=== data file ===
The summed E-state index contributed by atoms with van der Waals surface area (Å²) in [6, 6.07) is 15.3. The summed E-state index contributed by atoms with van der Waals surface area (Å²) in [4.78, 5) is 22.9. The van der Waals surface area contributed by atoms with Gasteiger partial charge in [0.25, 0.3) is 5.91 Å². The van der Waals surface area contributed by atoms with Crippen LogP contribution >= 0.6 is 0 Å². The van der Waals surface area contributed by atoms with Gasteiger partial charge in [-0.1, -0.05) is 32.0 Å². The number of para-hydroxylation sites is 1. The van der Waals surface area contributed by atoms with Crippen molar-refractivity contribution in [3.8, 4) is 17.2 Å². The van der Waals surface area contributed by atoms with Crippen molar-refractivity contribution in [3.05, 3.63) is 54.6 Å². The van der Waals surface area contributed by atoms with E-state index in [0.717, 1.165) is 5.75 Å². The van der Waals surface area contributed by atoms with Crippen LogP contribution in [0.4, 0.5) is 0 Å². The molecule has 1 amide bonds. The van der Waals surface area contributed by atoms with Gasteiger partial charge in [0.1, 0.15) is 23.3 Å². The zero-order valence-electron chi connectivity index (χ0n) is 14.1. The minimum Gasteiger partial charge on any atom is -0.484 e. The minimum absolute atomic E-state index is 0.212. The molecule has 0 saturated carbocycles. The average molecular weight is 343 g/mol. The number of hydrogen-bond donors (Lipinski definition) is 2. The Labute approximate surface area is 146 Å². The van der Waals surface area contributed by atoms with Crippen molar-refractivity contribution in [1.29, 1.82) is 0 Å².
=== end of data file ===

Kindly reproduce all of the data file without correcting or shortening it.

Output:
The summed E-state index contributed by atoms with van der Waals surface area (Å²) in [6, 6.07) is 15.3. The summed E-state index contributed by atoms with van der Waals surface area (Å²) in [4.78, 5) is 22.9. The van der Waals surface area contributed by atoms with Gasteiger partial charge in [0.25, 0.3) is 5.91 Å². The van der Waals surface area contributed by atoms with Crippen LogP contribution >= 0.6 is 0 Å². The van der Waals surface area contributed by atoms with Gasteiger partial charge in [-0.1, -0.05) is 32.0 Å². The number of para-hydroxylation sites is 1. The van der Waals surface area contributed by atoms with Crippen molar-refractivity contribution in [3.8, 4) is 17.2 Å². The van der Waals surface area contributed by atoms with Crippen molar-refractivity contribution in [3.05, 3.63) is 54.6 Å². The van der Waals surface area contributed by atoms with E-state index in [0.717, 1.165) is 5.75 Å². The van der Waals surface area contributed by atoms with Crippen LogP contribution in [0.4, 0.5) is 0 Å². The molecule has 1 amide bonds. The van der Waals surface area contributed by atoms with Gasteiger partial charge in [0.1, 0.15) is 23.3 Å². The zero-order valence-electron chi connectivity index (χ0n) is 14.1. The minimum Gasteiger partial charge on any atom is -0.484 e. The minimum absolute atomic E-state index is 0.212. The molecule has 0 saturated carbocycles. The average molecular weight is 343 g/mol. The number of hydrogen-bond donors (Lipinski definition) is 2. The Labute approximate surface area is 146 Å². The van der Waals surface area contributed by atoms with Crippen molar-refractivity contribution in [1.29, 1.82) is 0 Å².